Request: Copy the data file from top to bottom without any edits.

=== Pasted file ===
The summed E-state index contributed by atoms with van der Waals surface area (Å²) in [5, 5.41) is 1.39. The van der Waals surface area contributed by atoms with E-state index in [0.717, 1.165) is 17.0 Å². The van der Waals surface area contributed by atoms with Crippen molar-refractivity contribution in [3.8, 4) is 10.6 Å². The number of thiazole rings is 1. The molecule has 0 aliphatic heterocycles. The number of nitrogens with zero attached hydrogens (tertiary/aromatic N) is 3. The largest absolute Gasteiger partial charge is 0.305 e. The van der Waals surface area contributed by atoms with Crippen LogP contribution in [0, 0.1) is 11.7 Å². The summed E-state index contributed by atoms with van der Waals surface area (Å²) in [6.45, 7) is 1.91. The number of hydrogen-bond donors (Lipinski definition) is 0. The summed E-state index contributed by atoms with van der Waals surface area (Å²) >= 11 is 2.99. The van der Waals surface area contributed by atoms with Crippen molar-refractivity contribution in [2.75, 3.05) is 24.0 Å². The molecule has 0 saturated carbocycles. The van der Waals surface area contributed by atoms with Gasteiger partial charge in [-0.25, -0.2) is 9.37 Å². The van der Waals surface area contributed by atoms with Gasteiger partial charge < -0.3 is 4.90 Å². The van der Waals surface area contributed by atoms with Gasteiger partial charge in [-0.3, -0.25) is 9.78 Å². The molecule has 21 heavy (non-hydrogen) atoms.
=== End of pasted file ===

The summed E-state index contributed by atoms with van der Waals surface area (Å²) in [5, 5.41) is 1.39. The van der Waals surface area contributed by atoms with E-state index in [0.717, 1.165) is 17.0 Å². The van der Waals surface area contributed by atoms with Crippen molar-refractivity contribution in [3.8, 4) is 10.6 Å². The number of thiazole rings is 1. The molecule has 0 aliphatic heterocycles. The number of nitrogens with zero attached hydrogens (tertiary/aromatic N) is 3. The largest absolute Gasteiger partial charge is 0.305 e. The van der Waals surface area contributed by atoms with Crippen LogP contribution in [0, 0.1) is 11.7 Å². The summed E-state index contributed by atoms with van der Waals surface area (Å²) in [6.45, 7) is 1.91. The number of hydrogen-bond donors (Lipinski definition) is 0. The summed E-state index contributed by atoms with van der Waals surface area (Å²) >= 11 is 2.99. The van der Waals surface area contributed by atoms with Crippen molar-refractivity contribution in [2.75, 3.05) is 24.0 Å². The molecule has 0 saturated carbocycles. The van der Waals surface area contributed by atoms with Gasteiger partial charge in [-0.25, -0.2) is 9.37 Å². The van der Waals surface area contributed by atoms with Gasteiger partial charge < -0.3 is 4.90 Å². The van der Waals surface area contributed by atoms with Gasteiger partial charge in [-0.3, -0.25) is 9.78 Å². The molecule has 21 heavy (non-hydrogen) atoms.